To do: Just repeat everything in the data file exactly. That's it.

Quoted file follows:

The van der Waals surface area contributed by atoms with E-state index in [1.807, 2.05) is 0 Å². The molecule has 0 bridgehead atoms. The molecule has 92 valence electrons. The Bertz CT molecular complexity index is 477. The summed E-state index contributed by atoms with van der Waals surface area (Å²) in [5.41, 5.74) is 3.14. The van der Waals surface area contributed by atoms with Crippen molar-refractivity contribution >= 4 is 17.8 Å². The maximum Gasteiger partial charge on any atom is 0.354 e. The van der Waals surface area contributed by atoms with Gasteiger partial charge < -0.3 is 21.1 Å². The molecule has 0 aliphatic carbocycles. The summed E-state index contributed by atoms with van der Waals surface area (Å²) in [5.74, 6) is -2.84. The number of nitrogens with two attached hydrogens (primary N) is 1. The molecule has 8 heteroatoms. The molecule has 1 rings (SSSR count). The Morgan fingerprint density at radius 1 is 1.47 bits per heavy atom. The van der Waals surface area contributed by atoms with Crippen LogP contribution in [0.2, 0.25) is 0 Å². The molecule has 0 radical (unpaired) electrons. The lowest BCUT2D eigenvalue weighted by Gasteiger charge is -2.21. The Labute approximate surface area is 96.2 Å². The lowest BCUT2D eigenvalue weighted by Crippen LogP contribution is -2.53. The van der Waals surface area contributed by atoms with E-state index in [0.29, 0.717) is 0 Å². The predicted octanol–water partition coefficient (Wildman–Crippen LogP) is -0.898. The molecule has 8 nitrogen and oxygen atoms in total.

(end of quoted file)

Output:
The van der Waals surface area contributed by atoms with E-state index in [1.807, 2.05) is 0 Å². The molecule has 0 bridgehead atoms. The molecule has 92 valence electrons. The Bertz CT molecular complexity index is 477. The summed E-state index contributed by atoms with van der Waals surface area (Å²) in [5.41, 5.74) is 3.14. The van der Waals surface area contributed by atoms with Crippen molar-refractivity contribution >= 4 is 17.8 Å². The maximum Gasteiger partial charge on any atom is 0.354 e. The van der Waals surface area contributed by atoms with Gasteiger partial charge < -0.3 is 21.1 Å². The molecule has 0 aliphatic carbocycles. The summed E-state index contributed by atoms with van der Waals surface area (Å²) in [5.74, 6) is -2.84. The number of nitrogens with two attached hydrogens (primary N) is 1. The molecule has 8 heteroatoms. The molecule has 1 rings (SSSR count). The Morgan fingerprint density at radius 1 is 1.47 bits per heavy atom. The van der Waals surface area contributed by atoms with Crippen LogP contribution in [0.2, 0.25) is 0 Å². The molecule has 0 radical (unpaired) electrons. The lowest BCUT2D eigenvalue weighted by Gasteiger charge is -2.21. The Labute approximate surface area is 96.2 Å². The lowest BCUT2D eigenvalue weighted by Crippen LogP contribution is -2.53. The van der Waals surface area contributed by atoms with E-state index in [0.29, 0.717) is 0 Å². The predicted octanol–water partition coefficient (Wildman–Crippen LogP) is -0.898. The molecule has 8 nitrogen and oxygen atoms in total.